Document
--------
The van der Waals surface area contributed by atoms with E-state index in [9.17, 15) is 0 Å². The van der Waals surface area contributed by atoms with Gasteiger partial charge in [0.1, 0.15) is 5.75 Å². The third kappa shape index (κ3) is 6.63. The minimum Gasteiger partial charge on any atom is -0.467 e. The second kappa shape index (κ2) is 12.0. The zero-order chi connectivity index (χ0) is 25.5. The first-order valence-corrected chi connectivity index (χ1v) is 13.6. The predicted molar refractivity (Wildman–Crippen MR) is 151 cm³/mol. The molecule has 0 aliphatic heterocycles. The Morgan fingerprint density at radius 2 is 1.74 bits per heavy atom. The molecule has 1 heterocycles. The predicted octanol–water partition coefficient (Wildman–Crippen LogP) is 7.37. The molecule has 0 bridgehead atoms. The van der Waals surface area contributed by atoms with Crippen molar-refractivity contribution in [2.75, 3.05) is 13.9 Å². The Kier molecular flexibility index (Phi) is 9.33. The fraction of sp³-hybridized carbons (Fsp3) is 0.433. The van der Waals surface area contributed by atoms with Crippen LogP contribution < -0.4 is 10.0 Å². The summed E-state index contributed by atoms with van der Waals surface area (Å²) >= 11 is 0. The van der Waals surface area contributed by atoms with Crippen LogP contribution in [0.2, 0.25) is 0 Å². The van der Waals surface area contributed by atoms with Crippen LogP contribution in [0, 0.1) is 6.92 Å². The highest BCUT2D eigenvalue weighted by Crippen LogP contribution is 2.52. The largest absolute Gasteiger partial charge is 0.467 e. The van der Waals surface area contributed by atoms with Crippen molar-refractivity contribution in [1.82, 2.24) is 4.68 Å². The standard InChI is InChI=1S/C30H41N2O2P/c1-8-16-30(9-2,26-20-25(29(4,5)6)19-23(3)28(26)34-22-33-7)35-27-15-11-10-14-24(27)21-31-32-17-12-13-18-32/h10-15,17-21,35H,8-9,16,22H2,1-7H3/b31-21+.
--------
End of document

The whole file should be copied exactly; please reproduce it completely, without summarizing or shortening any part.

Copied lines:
The van der Waals surface area contributed by atoms with E-state index in [9.17, 15) is 0 Å². The van der Waals surface area contributed by atoms with Gasteiger partial charge in [0.1, 0.15) is 5.75 Å². The third kappa shape index (κ3) is 6.63. The minimum Gasteiger partial charge on any atom is -0.467 e. The second kappa shape index (κ2) is 12.0. The zero-order chi connectivity index (χ0) is 25.5. The first-order valence-corrected chi connectivity index (χ1v) is 13.6. The predicted molar refractivity (Wildman–Crippen MR) is 151 cm³/mol. The molecule has 0 aliphatic heterocycles. The Morgan fingerprint density at radius 2 is 1.74 bits per heavy atom. The molecule has 1 heterocycles. The predicted octanol–water partition coefficient (Wildman–Crippen LogP) is 7.37. The molecule has 0 bridgehead atoms. The van der Waals surface area contributed by atoms with Crippen molar-refractivity contribution in [2.75, 3.05) is 13.9 Å². The Kier molecular flexibility index (Phi) is 9.33. The fraction of sp³-hybridized carbons (Fsp3) is 0.433. The van der Waals surface area contributed by atoms with Crippen LogP contribution < -0.4 is 10.0 Å². The summed E-state index contributed by atoms with van der Waals surface area (Å²) >= 11 is 0. The van der Waals surface area contributed by atoms with Crippen LogP contribution in [0.2, 0.25) is 0 Å². The van der Waals surface area contributed by atoms with Crippen LogP contribution in [0, 0.1) is 6.92 Å². The highest BCUT2D eigenvalue weighted by Crippen LogP contribution is 2.52. The largest absolute Gasteiger partial charge is 0.467 e. The van der Waals surface area contributed by atoms with Crippen molar-refractivity contribution in [1.82, 2.24) is 4.68 Å². The standard InChI is InChI=1S/C30H41N2O2P/c1-8-16-30(9-2,26-20-25(29(4,5)6)19-23(3)28(26)34-22-33-7)35-27-15-11-10-14-24(27)21-31-32-17-12-13-18-32/h10-15,17-21,35H,8-9,16,22H2,1-7H3/b31-21+.